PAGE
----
Milwaukee Journal-Sentinel, February 6, 2008: Marriage could be tool against child poverty

Posted on

Patrick McIlheran

News comes that a third of school-age children in Milwaukee live in poverty. The usual to-do lists follow: Make more jobs, discourage dropouts. “I’m begging you to stay in school,” Mayor Tom Barrett says he tells children. It’s an admirable message, and it’s good to work on getting their mommies jobs.

How about a husband, too?

I’m not suggesting a city Department of Hookups. But if society as a whole is daunted by the way crime and unemployment and truancy and poverty all seem to cause each other, one place to start might be to encourage the thing that’s connected with less of each – marriage.

There is a correlation. Milwaukee’s 33% rate of poverty in schoolchildren puts it in the 10 worst among the nations’ biggest school systems. Among this Terrible 10, all have at least a third of their children growing up in a single-parent home, according to census figures. Except for three districts with many immigrants (who are often poor for other reasons), none saw even half its children living with married parents. In Milwaukee, 58% of children live in single-parent homes.

This sets Milwaukee apart from other big districts in Wisconsin. Racine ranks next, with 40% of its children in single-parent homes. Its child-poverty rate, at 15%, is tied for second-worst. Among the state’s biggest “unified” districts, the ones with the least child poverty are Waukesha and Appleton. They also have the fewest children in single-parent homes. Map all 10, and the correlation is nearly perfect.

“There are a lot of things that correlate with marriage,” says Diann Dawson, a former social worker who now heads the federal African American Healthy Marriage Initiative. Chief among them is whether a family is poor.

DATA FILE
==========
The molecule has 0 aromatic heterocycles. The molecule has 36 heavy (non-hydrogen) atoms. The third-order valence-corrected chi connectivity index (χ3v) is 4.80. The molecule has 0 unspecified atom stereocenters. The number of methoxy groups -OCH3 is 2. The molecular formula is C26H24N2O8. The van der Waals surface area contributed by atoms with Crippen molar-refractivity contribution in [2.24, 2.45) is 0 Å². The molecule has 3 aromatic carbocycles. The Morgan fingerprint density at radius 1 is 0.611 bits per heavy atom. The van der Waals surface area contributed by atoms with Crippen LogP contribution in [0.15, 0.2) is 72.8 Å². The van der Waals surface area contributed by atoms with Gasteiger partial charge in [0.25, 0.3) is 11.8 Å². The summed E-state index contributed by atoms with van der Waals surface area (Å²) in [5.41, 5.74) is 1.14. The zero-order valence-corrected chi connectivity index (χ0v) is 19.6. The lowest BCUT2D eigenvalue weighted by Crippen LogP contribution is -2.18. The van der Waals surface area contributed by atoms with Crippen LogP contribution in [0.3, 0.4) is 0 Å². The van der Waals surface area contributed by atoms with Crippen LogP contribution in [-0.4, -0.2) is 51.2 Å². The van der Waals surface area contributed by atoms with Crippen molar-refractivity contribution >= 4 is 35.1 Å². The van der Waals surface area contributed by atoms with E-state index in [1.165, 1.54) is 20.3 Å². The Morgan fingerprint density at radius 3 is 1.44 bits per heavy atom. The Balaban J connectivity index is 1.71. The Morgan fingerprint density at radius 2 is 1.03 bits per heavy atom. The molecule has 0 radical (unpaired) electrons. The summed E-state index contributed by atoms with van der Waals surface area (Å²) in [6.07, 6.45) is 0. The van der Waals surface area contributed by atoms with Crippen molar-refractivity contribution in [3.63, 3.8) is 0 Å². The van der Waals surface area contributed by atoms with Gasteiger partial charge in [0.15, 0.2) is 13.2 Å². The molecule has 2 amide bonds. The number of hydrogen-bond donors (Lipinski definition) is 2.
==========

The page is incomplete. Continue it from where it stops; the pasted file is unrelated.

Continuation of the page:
Some caveats: Not all poor children or single-parent families are African-American, though in Milwaukee, as nationwide, a disproportionate number are, which is why Dawson’s office exists. This wasn’t always so, she notes: Around the beginning of the 20th century, African-Americans were more likely to be married than other people, she says. The following decades saw, despite vicious racism, steady improvement in African-American circumstances. You can argue about whether marriage precedes or simply accompanies reduced poverty, she says, but there’s no reason to think that marriage is either irrelevant or impossible for the poor.

We have to make the case for people to reconsider marriage, she says: “There’s too much out there saying why you shouldn’t marry.” Given how marriage seems to protect everyone involved, society needs to crow its advantages, over and over.

It’s starting to. Terence Ray, who heads the city-run Milwaukee Fatherhood Initiative, also helps teach marriage skills. A Milwaukee nonprofit, the Center for Self-Sufficiency, is planning a day of how-to workshops at the Northside YMCA to mark Black Marriage Day in March. It’s one of some 250 such celebrations nationwide. “The public conversation has changed,” says Dawson.

Not that marriage is a panacea. There are poor married families. In those 10 worst-off big school districts nationwide, about 11% of married families with children are poor, according to figures from the well-regarded Annie E. Casey Foundation. But in those cities, about 45% of single-parent households are poor. In Milwaukee, single-parent families are more than three times as likely as married families to be poor. If marriage isn’t a cure-all, it at least is powerful medicine.

Better, it’s self-administered. Creating more jobs and reducing crime probably would relieve poverty, but they’re difficult to do quickly, and they’re things that generally must be done for poor communities rather than by them. Marriage skills, say those in the field, are easily taught. Talking up marriage to children is something mothers and pastors and teachers can do right now. Marrying doesn’t require a federal grant.

Marriage, no matter how dented, remains the institution that societies have used for ages to create a stable, protected space for children. The underclass stands out, statistically, in eschewing it. If society’s looking for some means to break the cycle of poverty, it makes sense to take up the tool readily at hand.

Patrick McIlheran is a Journal Sentinel editorial columnist. His e-mail address is

« Back to News